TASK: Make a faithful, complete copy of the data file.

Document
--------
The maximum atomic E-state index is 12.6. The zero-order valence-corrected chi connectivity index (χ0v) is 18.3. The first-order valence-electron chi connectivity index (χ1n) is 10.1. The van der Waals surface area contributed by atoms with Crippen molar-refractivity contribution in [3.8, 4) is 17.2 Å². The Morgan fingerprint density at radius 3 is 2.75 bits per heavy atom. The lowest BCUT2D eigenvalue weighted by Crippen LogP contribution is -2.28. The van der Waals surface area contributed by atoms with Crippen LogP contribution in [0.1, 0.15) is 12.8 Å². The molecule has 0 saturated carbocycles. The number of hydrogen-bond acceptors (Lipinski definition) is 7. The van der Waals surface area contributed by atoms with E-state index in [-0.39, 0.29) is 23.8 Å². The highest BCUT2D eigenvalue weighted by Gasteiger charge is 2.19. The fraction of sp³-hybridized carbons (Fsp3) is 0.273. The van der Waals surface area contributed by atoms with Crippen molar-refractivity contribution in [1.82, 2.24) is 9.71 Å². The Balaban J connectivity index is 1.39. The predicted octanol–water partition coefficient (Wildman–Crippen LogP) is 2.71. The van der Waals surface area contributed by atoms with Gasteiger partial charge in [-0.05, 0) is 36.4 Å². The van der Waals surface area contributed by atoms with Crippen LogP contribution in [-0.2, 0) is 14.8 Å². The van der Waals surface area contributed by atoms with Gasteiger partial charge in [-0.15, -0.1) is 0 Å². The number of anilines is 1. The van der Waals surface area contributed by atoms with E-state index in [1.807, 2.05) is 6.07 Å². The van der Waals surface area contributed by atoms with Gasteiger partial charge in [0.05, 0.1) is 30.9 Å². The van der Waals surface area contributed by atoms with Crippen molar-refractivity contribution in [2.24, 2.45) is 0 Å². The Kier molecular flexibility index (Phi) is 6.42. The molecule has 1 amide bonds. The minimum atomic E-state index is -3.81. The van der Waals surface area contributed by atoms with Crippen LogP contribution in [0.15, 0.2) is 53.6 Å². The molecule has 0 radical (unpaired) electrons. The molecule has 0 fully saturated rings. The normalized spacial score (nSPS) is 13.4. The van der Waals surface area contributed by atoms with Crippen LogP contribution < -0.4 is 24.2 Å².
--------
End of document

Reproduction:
The maximum atomic E-state index is 12.6. The zero-order valence-corrected chi connectivity index (χ0v) is 18.3. The first-order valence-electron chi connectivity index (χ1n) is 10.1. The van der Waals surface area contributed by atoms with Crippen molar-refractivity contribution in [3.8, 4) is 17.2 Å². The Morgan fingerprint density at radius 3 is 2.75 bits per heavy atom. The lowest BCUT2D eigenvalue weighted by Crippen LogP contribution is -2.28. The van der Waals surface area contributed by atoms with Crippen LogP contribution in [0.1, 0.15) is 12.8 Å². The molecule has 0 saturated carbocycles. The number of hydrogen-bond acceptors (Lipinski definition) is 7. The van der Waals surface area contributed by atoms with E-state index in [-0.39, 0.29) is 23.8 Å². The highest BCUT2D eigenvalue weighted by Gasteiger charge is 2.19. The fraction of sp³-hybridized carbons (Fsp3) is 0.273. The van der Waals surface area contributed by atoms with Crippen molar-refractivity contribution in [1.82, 2.24) is 9.71 Å². The Balaban J connectivity index is 1.39. The predicted octanol–water partition coefficient (Wildman–Crippen LogP) is 2.71. The van der Waals surface area contributed by atoms with Gasteiger partial charge in [-0.05, 0) is 36.4 Å². The van der Waals surface area contributed by atoms with Crippen LogP contribution in [-0.2, 0) is 14.8 Å². The van der Waals surface area contributed by atoms with Gasteiger partial charge in [-0.15, -0.1) is 0 Å². The number of anilines is 1. The van der Waals surface area contributed by atoms with E-state index in [1.807, 2.05) is 6.07 Å². The van der Waals surface area contributed by atoms with Gasteiger partial charge in [0.05, 0.1) is 30.9 Å². The van der Waals surface area contributed by atoms with Crippen molar-refractivity contribution in [2.24, 2.45) is 0 Å². The Kier molecular flexibility index (Phi) is 6.42. The molecule has 1 amide bonds. The minimum atomic E-state index is -3.81. The van der Waals surface area contributed by atoms with Crippen LogP contribution in [0.15, 0.2) is 53.6 Å². The molecule has 0 radical (unpaired) electrons. The molecule has 0 fully saturated rings. The normalized spacial score (nSPS) is 13.4. The van der Waals surface area contributed by atoms with Crippen LogP contribution < -0.4 is 24.2 Å².